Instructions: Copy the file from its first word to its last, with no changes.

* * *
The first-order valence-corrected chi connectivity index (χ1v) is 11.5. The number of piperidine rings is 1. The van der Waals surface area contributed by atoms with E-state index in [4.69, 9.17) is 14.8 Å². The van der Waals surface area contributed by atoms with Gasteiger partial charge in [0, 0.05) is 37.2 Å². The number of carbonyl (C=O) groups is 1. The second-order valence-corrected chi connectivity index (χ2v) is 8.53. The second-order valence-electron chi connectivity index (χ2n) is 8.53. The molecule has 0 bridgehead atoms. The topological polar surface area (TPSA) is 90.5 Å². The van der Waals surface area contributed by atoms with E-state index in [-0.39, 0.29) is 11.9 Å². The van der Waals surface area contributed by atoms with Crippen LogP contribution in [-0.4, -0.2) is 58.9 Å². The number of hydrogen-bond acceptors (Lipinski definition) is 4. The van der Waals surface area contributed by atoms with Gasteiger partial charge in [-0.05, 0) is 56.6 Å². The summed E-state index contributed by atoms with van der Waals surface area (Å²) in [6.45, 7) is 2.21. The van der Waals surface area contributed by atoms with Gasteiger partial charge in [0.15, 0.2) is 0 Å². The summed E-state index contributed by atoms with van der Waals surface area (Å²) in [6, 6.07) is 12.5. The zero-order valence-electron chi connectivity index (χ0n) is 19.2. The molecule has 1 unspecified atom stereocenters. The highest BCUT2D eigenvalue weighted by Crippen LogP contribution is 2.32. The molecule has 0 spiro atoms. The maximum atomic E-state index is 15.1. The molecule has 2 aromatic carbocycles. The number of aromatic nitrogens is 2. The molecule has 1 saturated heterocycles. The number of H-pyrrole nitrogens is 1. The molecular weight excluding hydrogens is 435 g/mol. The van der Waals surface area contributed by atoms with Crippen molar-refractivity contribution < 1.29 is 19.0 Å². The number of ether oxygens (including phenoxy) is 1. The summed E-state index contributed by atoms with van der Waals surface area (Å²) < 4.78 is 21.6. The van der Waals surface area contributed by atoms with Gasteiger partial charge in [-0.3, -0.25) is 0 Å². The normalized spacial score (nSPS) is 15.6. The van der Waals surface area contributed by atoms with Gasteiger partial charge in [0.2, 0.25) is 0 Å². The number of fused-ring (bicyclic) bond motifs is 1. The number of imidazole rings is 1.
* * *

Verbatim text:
The first-order valence-corrected chi connectivity index (χ1v) is 11.5. The number of piperidine rings is 1. The van der Waals surface area contributed by atoms with E-state index in [4.69, 9.17) is 14.8 Å². The van der Waals surface area contributed by atoms with Gasteiger partial charge in [0, 0.05) is 37.2 Å². The number of carbonyl (C=O) groups is 1. The second-order valence-corrected chi connectivity index (χ2v) is 8.53. The second-order valence-electron chi connectivity index (χ2n) is 8.53. The molecule has 0 bridgehead atoms. The topological polar surface area (TPSA) is 90.5 Å². The van der Waals surface area contributed by atoms with E-state index in [-0.39, 0.29) is 11.9 Å². The van der Waals surface area contributed by atoms with Crippen LogP contribution in [-0.4, -0.2) is 58.9 Å². The number of hydrogen-bond acceptors (Lipinski definition) is 4. The van der Waals surface area contributed by atoms with Gasteiger partial charge in [-0.05, 0) is 56.6 Å². The summed E-state index contributed by atoms with van der Waals surface area (Å²) in [6.45, 7) is 2.21. The van der Waals surface area contributed by atoms with Gasteiger partial charge in [0.15, 0.2) is 0 Å². The summed E-state index contributed by atoms with van der Waals surface area (Å²) in [6, 6.07) is 12.5. The zero-order valence-electron chi connectivity index (χ0n) is 19.2. The molecule has 1 unspecified atom stereocenters. The highest BCUT2D eigenvalue weighted by Crippen LogP contribution is 2.32. The molecule has 0 spiro atoms. The maximum atomic E-state index is 15.1. The molecule has 2 aromatic carbocycles. The number of aromatic nitrogens is 2. The molecule has 1 saturated heterocycles. The number of H-pyrrole nitrogens is 1. The molecular weight excluding hydrogens is 435 g/mol. The van der Waals surface area contributed by atoms with Crippen molar-refractivity contribution < 1.29 is 19.0 Å². The number of ether oxygens (including phenoxy) is 1. The summed E-state index contributed by atoms with van der Waals surface area (Å²) < 4.78 is 21.6. The van der Waals surface area contributed by atoms with Gasteiger partial charge in [-0.3, -0.25) is 0 Å². The normalized spacial score (nSPS) is 15.6. The van der Waals surface area contributed by atoms with Gasteiger partial charge in [0.2, 0.25) is 0 Å². The number of fused-ring (bicyclic) bond motifs is 1. The number of imidazole rings is 1.